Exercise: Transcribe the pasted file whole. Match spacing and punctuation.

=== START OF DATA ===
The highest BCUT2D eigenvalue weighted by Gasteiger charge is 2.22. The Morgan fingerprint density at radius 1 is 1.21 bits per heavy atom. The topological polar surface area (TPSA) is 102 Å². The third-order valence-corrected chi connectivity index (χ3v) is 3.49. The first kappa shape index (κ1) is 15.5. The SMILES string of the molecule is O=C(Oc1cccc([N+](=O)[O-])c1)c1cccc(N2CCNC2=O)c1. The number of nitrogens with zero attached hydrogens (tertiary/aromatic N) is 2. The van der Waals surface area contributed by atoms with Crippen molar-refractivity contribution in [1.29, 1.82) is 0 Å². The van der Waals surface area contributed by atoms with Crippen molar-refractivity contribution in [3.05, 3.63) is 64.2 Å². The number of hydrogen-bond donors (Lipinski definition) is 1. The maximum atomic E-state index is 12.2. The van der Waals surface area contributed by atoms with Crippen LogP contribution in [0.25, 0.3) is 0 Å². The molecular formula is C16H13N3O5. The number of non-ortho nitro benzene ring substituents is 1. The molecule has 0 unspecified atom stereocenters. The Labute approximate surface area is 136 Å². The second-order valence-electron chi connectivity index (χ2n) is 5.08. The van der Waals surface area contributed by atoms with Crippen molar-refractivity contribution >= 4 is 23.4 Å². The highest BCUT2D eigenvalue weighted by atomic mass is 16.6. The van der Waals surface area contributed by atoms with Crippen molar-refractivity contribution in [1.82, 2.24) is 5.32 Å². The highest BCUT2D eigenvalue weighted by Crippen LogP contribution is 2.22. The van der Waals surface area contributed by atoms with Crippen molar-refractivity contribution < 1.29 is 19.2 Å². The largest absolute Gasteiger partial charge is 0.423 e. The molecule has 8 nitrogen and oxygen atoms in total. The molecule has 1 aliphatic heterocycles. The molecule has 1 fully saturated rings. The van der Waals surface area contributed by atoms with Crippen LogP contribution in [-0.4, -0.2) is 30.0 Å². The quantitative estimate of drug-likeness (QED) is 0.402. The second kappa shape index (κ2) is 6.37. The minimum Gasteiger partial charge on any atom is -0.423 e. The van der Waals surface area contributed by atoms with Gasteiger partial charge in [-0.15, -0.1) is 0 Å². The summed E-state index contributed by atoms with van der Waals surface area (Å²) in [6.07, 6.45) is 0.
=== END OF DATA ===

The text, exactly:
The highest BCUT2D eigenvalue weighted by Gasteiger charge is 2.22. The Morgan fingerprint density at radius 1 is 1.21 bits per heavy atom. The topological polar surface area (TPSA) is 102 Å². The third-order valence-corrected chi connectivity index (χ3v) is 3.49. The first kappa shape index (κ1) is 15.5. The SMILES string of the molecule is O=C(Oc1cccc([N+](=O)[O-])c1)c1cccc(N2CCNC2=O)c1. The number of nitrogens with zero attached hydrogens (tertiary/aromatic N) is 2. The van der Waals surface area contributed by atoms with Crippen molar-refractivity contribution in [1.29, 1.82) is 0 Å². The van der Waals surface area contributed by atoms with Crippen molar-refractivity contribution in [3.05, 3.63) is 64.2 Å². The number of hydrogen-bond donors (Lipinski definition) is 1. The maximum atomic E-state index is 12.2. The van der Waals surface area contributed by atoms with Crippen LogP contribution in [0.25, 0.3) is 0 Å². The molecular formula is C16H13N3O5. The number of non-ortho nitro benzene ring substituents is 1. The molecule has 0 unspecified atom stereocenters. The Labute approximate surface area is 136 Å². The second-order valence-electron chi connectivity index (χ2n) is 5.08. The van der Waals surface area contributed by atoms with Crippen molar-refractivity contribution >= 4 is 23.4 Å². The highest BCUT2D eigenvalue weighted by atomic mass is 16.6. The van der Waals surface area contributed by atoms with Crippen molar-refractivity contribution in [1.82, 2.24) is 5.32 Å². The highest BCUT2D eigenvalue weighted by Crippen LogP contribution is 2.22. The van der Waals surface area contributed by atoms with Crippen molar-refractivity contribution < 1.29 is 19.2 Å². The largest absolute Gasteiger partial charge is 0.423 e. The molecule has 8 nitrogen and oxygen atoms in total. The molecule has 1 aliphatic heterocycles. The molecule has 1 fully saturated rings. The van der Waals surface area contributed by atoms with Crippen LogP contribution in [-0.4, -0.2) is 30.0 Å². The quantitative estimate of drug-likeness (QED) is 0.402. The second kappa shape index (κ2) is 6.37. The minimum Gasteiger partial charge on any atom is -0.423 e. The van der Waals surface area contributed by atoms with Gasteiger partial charge in [-0.15, -0.1) is 0 Å². The summed E-state index contributed by atoms with van der Waals surface area (Å²) in [6.07, 6.45) is 0.